"They were all stand-alone and were seeking to service the market individually. While successful, they saw the value of being in one hub where people come and look for one particular course, and now have sight of other courses available."
The site was launched on February 22 with 22 courses. Some of the more popular ones include:
· Circuit training (Levels 1, 2 and 3) – Carver Rullow
· Home gardening: Know it to grow it – Hamza Ali
· Introduction to Art in Therapy – Celeste Dass
· Introduction to Guitar – Cesco Emmanuel
"Since launch, it has been a whirlwind. There has been a lot of activity on social media. And for entrepreneurs that is the most bang for the buck available."
On social media, UpSkill TT was launched with 100 followers on Instagram and grew to 800 within a month (it currently stands at 933).
"It's a good sign, a good proof of concept. People find the idea interesting. Not all of them would buy, but there is interest in the content, at least."
She reported more than 120 people have been enrolled since the launch, spread across different classes and courses. Those enrolled have been from all ages, from the young to the "not so young."
"They really adapted to technology as a must. It is a real game-changer and a real opportunity to bring something to market that really bring people options in a one-stop shop."
What are the criteria to become a tutor or instructor? Mohammed explained that anyone can apply and the team would assess the preliminary information on the application. She said the public may or may not be interested in what the individual is offering to teach.
"If we feel it's new, unique, interesting, and has mass-market appeal, we would reach out to them."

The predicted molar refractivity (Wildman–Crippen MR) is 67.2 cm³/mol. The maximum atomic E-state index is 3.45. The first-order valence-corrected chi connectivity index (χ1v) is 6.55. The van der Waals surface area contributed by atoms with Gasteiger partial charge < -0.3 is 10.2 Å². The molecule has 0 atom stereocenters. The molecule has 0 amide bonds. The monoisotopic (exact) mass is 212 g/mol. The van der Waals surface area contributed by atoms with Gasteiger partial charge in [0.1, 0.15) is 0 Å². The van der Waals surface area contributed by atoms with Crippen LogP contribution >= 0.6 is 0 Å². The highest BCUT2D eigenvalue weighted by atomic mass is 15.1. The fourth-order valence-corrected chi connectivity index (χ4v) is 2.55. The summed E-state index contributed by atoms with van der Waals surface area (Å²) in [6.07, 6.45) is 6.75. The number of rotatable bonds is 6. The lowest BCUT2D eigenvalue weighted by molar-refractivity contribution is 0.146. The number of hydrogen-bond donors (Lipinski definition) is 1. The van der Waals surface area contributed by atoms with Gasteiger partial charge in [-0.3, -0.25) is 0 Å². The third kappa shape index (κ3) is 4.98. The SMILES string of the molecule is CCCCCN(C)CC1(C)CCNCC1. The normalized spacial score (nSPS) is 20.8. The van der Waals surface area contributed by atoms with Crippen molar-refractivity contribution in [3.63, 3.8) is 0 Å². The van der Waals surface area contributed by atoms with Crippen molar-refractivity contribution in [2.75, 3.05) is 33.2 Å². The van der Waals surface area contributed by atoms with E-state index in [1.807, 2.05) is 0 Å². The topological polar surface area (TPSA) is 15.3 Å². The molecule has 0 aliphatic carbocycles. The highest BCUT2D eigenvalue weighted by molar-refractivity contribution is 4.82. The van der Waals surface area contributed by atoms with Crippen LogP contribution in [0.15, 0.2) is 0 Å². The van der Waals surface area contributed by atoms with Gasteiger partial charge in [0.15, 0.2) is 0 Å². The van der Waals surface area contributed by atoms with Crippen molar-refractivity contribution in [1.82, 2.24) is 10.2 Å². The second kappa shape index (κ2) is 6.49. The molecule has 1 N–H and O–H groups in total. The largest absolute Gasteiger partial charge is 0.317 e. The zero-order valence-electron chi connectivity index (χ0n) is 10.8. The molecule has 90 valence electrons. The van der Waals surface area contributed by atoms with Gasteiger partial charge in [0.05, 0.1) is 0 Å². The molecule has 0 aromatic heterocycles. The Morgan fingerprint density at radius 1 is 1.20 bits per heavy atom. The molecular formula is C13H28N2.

The next stage would be an interview, where the team would assess the candidate's ability to present and to speak. They would also assess his or her experience and academic qualifications, ask for references and do background checks.
"If it all lines up, we would invite them to be a part of UpSkill TT."
Up and away
Since its inception, UpSkill TT has launched virtual events. Mohammed explained these are a little different from regular courses.
"We want to become an 'experience company' and bring new and interesting experiences to the market for people to participate in virtually."
In June it hosted a date night and lime event, which was a hybrid event to bring service to people electronically to participate in and to receive something physical as well.
For the July/August period, UpSkill TT will host a vacation programme, Investing for Teens, and also Know it to Grow it, teaching children to get involved in agriculture.
She said some members of corporate Trinidad have seen the value of the company and it has received sponsorship from Nestlé and Pennywise.
"It is a great thing, because by supporting us they are supporting many other small businesses. There is a real positive multiplier effect."
So what's up next for UpSkill TT? Mohammed said while the company is based in Trinidad and has a local talent pool, the plan is to export the talent through the website, regionally and internationally.
"That's our dream. And we feel it is something that can come true."
UpSkill TT has received its first customer from the TT diaspora (a New York resident).
"There is a big market abroad and with the internet we can reach that market and offer our services internationally."
For more information, you can check out the company online at upskilltt.com or on Facebook or Instagram.